Farming made good memories

Published 12:02 pm Thursday, July 28, 2022

Do you miss farming? It’s the question I’m most often asked. Yes.

 

When we retired from our white-collar jobs with corner offices, we still wanted to do something we could look back on as an accomplishment far off the beaten path of our careers. So we bought 40 acres in Rutherford County and built from scratch a blueberry and livestock farm using strict organic practices.

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We raised hundreds of chickens and processed the meat ourselves on the farm for sale to the public. When Thanksgiving rolled around, we processed 75-100 heritage breed turkeys we had raised. A flock of more than 100 laying hens, many of them heritage breeds, kept us and our neighbors and customers happy. All of our poultry were free-ranging pasture raised and fed either organic or non-GMO food.

 

At one time we kept nearly a dozen bee hives, harvesting and processing their honey for sale.

 

Our herd of Nubian dairy goats produced milk that Anita used to make soap and a variety of cheeses, all sold to the public, when she wasn’t developing a You Pick blueberry operation that served not only the public but restaurants and breweries.

 

Our guinea fowl, often as many as 40 birds, free-ranged on the farm consuming ticks, one of their favorite foods, and other pests. (We have found only a handful of ticks on us in 10 years.)

 

Cover crops–buckwheat, crimson clover, Daikon radishes, cowpeas, and a variety of grain and grasses–were grown to build and protect the soil while also feeding livestock and honeybees.

 

We rotated our crops regularly because diversity disrupts the disease cycle.

 

A little more than a year ago we decided working 10-12 hours a day, seven days a week was best done by younger people, so we sold the farm. We had created more memories in a decade than many people do in a lifetime, and we were thankful for that.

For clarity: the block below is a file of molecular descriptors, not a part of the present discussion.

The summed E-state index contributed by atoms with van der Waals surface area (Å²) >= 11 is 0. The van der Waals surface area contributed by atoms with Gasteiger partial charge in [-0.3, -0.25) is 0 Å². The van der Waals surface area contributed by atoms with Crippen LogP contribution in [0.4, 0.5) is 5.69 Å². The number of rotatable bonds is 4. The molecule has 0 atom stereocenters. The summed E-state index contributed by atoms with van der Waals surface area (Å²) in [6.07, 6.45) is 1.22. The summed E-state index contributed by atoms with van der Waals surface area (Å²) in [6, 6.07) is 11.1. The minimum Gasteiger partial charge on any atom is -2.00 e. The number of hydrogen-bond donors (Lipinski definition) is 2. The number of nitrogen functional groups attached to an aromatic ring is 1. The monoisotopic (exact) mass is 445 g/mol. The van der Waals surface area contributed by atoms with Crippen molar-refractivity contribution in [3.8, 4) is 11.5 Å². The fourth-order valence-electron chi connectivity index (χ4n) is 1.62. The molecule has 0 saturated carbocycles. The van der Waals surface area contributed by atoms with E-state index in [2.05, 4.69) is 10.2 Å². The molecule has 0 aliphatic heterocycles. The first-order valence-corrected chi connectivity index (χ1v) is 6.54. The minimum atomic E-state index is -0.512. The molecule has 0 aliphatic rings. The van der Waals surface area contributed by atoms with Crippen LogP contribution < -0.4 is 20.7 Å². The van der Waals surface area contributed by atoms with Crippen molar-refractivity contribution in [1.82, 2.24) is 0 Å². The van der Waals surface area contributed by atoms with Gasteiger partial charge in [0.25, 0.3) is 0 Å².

Some of the memories are brightly colored, filled with enough laughter and sunshine to almost erase the physical scars gotten along the way. A few are sad. Still. You can’t raise livestock and keep pets without them stepping on your heart. We lost some incredible two- and four-legged friends there. We can tell you where we buried each one of them, saying a farewell over each gravesite.

 

And yes, I miss the goats. We helped the mamas give birth, and cried whenever we heard that any of their offspring died once they were at their forever farm. I was the milker, and I miss leaning my head on their belly and pulling milk from their teats while they munched their food.

 

Anita misses her chickens.

 

But we left 40 acres of earth in far better condition than when we found it. We got featured in “Our State” magazine, participated in annual farm tours and were among the first to get involved in agritourism. We fed a few people along the way, became a “destination” for dozens of family members and friends, and met farmers all around the area who proved, even when no proof was needed, that people in agriculture are the soul of Western North Carolina.

 

Now we can slow down a little. Wet a line now and then. Throw a saddle on a horse. Calm an old dog in a thunderstorm. Spend extra time on a flower bed. Do battle with invasive plants while hailing the virtues of native plants. Paddle a kayak. Write a little.

 

But loaf? Never.

 

Larry McDermott is a local retired farmer/journalist. Reach him at hardscrabblehollow@gmail.com